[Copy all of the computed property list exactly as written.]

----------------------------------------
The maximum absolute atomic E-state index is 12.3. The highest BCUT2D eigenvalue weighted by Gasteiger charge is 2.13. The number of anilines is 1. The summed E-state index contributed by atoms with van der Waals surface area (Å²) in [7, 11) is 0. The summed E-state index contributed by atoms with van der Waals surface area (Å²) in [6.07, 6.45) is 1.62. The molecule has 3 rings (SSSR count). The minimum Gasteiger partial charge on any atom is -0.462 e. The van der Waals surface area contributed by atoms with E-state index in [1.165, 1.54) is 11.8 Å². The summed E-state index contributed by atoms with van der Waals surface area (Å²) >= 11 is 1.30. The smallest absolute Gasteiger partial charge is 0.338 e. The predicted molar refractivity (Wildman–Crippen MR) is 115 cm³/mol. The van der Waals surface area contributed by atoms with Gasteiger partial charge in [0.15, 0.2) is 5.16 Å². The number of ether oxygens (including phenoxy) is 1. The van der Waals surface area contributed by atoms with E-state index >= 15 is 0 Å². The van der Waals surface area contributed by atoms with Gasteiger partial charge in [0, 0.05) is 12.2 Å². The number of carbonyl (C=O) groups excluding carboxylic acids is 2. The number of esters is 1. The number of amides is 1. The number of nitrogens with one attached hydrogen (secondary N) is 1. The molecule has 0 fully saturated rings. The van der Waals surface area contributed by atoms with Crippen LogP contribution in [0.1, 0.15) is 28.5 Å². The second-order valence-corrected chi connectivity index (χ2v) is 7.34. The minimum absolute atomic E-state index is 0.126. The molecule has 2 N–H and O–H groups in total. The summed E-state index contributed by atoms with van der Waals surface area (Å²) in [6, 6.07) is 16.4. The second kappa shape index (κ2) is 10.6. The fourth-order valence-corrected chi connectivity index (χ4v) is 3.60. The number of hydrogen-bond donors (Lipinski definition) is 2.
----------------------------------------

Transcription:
The maximum absolute atomic E-state index is 12.3. The highest BCUT2D eigenvalue weighted by Gasteiger charge is 2.13. The number of anilines is 1. The summed E-state index contributed by atoms with van der Waals surface area (Å²) in [7, 11) is 0. The summed E-state index contributed by atoms with van der Waals surface area (Å²) in [6.07, 6.45) is 1.62. The molecule has 3 rings (SSSR count). The minimum Gasteiger partial charge on any atom is -0.462 e. The van der Waals surface area contributed by atoms with E-state index in [1.165, 1.54) is 11.8 Å². The summed E-state index contributed by atoms with van der Waals surface area (Å²) >= 11 is 1.30. The smallest absolute Gasteiger partial charge is 0.338 e. The predicted molar refractivity (Wildman–Crippen MR) is 115 cm³/mol. The van der Waals surface area contributed by atoms with Gasteiger partial charge in [0.15, 0.2) is 5.16 Å². The number of ether oxygens (including phenoxy) is 1. The van der Waals surface area contributed by atoms with E-state index >= 15 is 0 Å². The van der Waals surface area contributed by atoms with Gasteiger partial charge in [0, 0.05) is 12.2 Å². The number of carbonyl (C=O) groups excluding carboxylic acids is 2. The number of esters is 1. The number of amides is 1. The number of nitrogens with one attached hydrogen (secondary N) is 1. The molecule has 0 fully saturated rings. The van der Waals surface area contributed by atoms with Crippen LogP contribution in [0.1, 0.15) is 28.5 Å². The second-order valence-corrected chi connectivity index (χ2v) is 7.34. The minimum absolute atomic E-state index is 0.126. The molecule has 2 N–H and O–H groups in total. The summed E-state index contributed by atoms with van der Waals surface area (Å²) in [6, 6.07) is 16.4. The second kappa shape index (κ2) is 10.6. The fourth-order valence-corrected chi connectivity index (χ4v) is 3.60. The number of hydrogen-bond donors (Lipinski definition) is 2.